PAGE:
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Not all groups called either "cults" or "cult-like" are harmful (Click for full text)
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:: August 18, 2002 ::

Who would have ever thought that a TV show from the 60s could create a subculture? The Starship Enterprise began its voyage on television in 1966 with Captain Kirk and crew, but since then Star Trek has gone on to become an International phenomenon with spin-off series, movies and mass merchandising.

Gene Roddenberry's creation also led to an ever-expanding cult following of die-hard fans obsessively devoted to Star Trek. The most devout followers of the show are often called "Trekkies" or "Trekkers."

Some Trekkies speak "Klingon," many attend conventions and a few Trekkers like to wear Starship uniforms. Wil Wheaton, the actor who played teenage Wesley Crusher in the series "Star Trek: The Next Generation" warns potential visitors to Trekkie events, "If you've never been to a Star Trek convention before, you should rent 'Trekkies' before you can be a little disconcerting if you're not prepared."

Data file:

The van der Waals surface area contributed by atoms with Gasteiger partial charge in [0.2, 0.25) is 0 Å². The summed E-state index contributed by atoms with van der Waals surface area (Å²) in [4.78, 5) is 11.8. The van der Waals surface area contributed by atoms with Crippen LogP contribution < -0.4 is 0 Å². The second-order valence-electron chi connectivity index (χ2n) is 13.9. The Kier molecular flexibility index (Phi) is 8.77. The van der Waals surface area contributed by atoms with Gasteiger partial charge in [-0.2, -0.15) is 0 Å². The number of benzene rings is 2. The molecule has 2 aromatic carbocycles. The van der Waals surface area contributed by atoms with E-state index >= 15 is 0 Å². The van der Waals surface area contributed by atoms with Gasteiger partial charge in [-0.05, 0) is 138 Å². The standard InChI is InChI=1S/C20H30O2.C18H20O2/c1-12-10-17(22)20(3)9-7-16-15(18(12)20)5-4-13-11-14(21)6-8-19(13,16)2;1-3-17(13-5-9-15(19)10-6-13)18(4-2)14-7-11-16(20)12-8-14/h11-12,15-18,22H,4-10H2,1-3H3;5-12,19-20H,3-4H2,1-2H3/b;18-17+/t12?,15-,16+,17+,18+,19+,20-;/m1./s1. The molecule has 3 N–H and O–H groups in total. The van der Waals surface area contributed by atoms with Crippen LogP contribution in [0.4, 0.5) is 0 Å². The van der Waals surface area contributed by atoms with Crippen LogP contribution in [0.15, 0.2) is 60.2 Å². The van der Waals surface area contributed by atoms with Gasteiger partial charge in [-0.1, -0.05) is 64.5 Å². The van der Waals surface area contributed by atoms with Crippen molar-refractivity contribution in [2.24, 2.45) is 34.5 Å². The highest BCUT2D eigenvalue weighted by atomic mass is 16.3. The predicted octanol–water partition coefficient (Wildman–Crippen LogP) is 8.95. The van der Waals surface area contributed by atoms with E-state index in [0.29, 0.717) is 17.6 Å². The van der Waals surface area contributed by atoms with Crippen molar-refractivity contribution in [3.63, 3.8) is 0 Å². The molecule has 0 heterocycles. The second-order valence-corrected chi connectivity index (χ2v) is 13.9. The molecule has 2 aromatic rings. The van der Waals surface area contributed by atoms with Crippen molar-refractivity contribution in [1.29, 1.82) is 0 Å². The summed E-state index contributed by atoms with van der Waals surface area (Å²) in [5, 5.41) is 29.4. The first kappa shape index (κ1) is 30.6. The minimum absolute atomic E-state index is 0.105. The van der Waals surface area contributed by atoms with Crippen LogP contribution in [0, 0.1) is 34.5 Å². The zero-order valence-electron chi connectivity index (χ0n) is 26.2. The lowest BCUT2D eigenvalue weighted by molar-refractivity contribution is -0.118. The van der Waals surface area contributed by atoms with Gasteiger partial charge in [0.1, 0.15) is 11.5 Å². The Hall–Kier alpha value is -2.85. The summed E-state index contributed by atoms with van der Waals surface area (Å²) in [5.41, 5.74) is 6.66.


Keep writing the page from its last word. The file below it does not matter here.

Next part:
Most Trekkers explain their fascination with Star Trek by citing the positive themes it stresses such as tolerance, loyalty, and the seemingly endless possibilities and potential of science and space. "Beam me up Scottie."

[Posted by Rick Ross at 04:08 PM][Link]

DISCLAIMER: This news page is about groups, organizations or movements, which may have been "cults" and/or "cult-like" in some way, shape or form. But not all groups called either "cults" or "cult-like" are harmful. Instead, they may be benign and generally defined as simply people intensely devoted to a person, place or thing. Therefore, the discussion or mention of a group, organization or person on this page, is not necessarily meant pejoratively.
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